The Unfinished Election of 2000: Leading Scholars Examine America's Strangest Election

The Unfinished Election of 2000: Leading Scholars Examine America's Strangest Election

by Jack Rakove
     
 

The Unfinished Election of 2000 gathers America's leading historians, political scientists, and constitutional lawyers to examine the strange and unprecedented events of the 2000 election. Together, these essays offer an election book very different from the ones we are too familiar with: not a journalistic account of campaigning and media strategy but a

Overview


The Unfinished Election of 2000 gathers America's leading historians, political scientists, and constitutional lawyers to examine the strange and unprecedented events of the 2000 election. Together, these essays offer an election book very different from the ones we are too familiar with: not a journalistic account of campaigning and media strategy but a reflective assessment of the strangest election in modern American history.

Editorial Reviews

Publishers Weekly
Seven law professors and historians weigh in on the 2000 election in scholarly but lively essays. Pulitzer Prize-winning Stanford historian and political scientist Rakove (Original Meanings) calls it unfinished "not because of its inherent importance, but rather for what it revealed about our politics, institutions, and even the Constitution itself." These essays explore systemic foibles in U.S. politics with an eye toward wider contexts and deeper causes. John Milton Cooper Jr. and Henry Brady both contrast 2000 with the realigning election of 1896, when regional party dominance was reversed. Cooper stresses the normalcy of close elections, while Brady tracks regional flip-flops and analyzes political party coalitions in terms of the moral and economic issues influencing major demographic groups' partisan tilts. Alexander Keycard relates Florida's multiple forms of disenfranchisement to historical patterns, and Larry Kramer explicates the two major cases in both the Florida and the U.S. Supreme courts, concluding that the U.S. Supreme Court's final decision was "an extreme instance of a regular pattern" of conservative judicial activism that distrusts democratic processes. Pamela S. Karlan details the logical and historical development of equal-protection election law, illuminating major anomalies and contortions in Bush v. Gore. Rakove extensively critiques the electoral college, a somewhat accidental creation that, he says, never functioned as intended. Stephen Holmes casts the disenfranchisement of minority voters as an example of "selective defunding of public institutions," and disparages what he views as conservatives' ideological hypocrisy and liberals' romantic association of"judicial review with socially progressive causes." This fine multidisciplinary response could have a lasting impact on how Americans understand the 2000 election. 3 charts. (Nov.) Copyright 2001 Cahners Business Information.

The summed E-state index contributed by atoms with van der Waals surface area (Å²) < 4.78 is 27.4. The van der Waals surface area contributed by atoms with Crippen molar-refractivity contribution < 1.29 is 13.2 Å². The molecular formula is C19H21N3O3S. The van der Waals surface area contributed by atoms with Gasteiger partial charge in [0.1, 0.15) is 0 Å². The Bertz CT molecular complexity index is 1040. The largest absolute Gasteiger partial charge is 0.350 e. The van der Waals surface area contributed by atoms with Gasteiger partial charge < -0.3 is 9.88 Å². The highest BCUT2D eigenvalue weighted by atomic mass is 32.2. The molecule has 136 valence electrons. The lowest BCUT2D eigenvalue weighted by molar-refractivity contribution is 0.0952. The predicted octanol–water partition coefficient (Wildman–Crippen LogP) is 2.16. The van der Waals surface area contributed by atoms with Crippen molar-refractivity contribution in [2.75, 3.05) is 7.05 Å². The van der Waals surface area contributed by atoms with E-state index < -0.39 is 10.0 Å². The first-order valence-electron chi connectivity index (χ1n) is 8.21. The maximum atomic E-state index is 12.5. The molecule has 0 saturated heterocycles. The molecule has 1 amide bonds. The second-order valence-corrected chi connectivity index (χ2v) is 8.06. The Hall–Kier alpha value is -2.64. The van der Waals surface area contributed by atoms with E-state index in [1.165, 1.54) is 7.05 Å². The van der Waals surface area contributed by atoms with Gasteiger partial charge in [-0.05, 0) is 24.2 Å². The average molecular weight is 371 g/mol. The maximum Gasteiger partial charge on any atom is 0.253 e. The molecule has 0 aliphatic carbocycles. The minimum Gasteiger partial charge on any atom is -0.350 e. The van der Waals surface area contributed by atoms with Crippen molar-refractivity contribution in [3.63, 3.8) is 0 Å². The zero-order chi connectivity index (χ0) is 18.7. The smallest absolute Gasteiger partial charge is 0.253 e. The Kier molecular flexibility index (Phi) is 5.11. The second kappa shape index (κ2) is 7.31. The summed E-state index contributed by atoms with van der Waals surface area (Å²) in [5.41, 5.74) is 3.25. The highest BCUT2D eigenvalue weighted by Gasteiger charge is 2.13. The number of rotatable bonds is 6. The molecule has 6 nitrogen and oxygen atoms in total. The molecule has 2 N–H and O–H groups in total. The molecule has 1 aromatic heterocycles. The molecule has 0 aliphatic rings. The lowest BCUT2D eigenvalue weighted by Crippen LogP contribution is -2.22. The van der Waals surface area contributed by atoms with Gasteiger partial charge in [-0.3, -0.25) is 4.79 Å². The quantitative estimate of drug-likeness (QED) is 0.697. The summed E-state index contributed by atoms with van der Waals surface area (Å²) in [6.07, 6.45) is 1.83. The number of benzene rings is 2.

Product Details

ISBN-13:
9780465068388
Publisher:
Basic Books
Publication date:
08/15/2002
Edition description:
REPRINT
Pages:
288
Product dimensions:
6.16(w) x 9.00(h) x 0.70(d)

Meet the Author


Jack N. Rakove is the Coe Professor of History and American Studies at Stanford University and lives in Palo Alto, California.

Pamela S. Karlan is Montgomery Professor of Public Law at Stanford Law School and lives in Palo Alto.

Larry Kramer is Professor of Law at New York University School of Law and lives in New York City.

Alex Keyssar is Matthew G. Stirling, Jr., Professor of History and Social Policy at the John F. Kennedy School of Government, Harvard University, and lives in Cambridge, Massachusetts.

Stephen Holmes is Professor of Law at New York University School of Law and lives in New York City.

Henry Brady is Professor of Political Science and Public Policy at the University of California, Berkeley, and lives in Oakland, California.

John Cooper is Professor of History at the University of Wisconsin and lives in Madison, Wisconsin.

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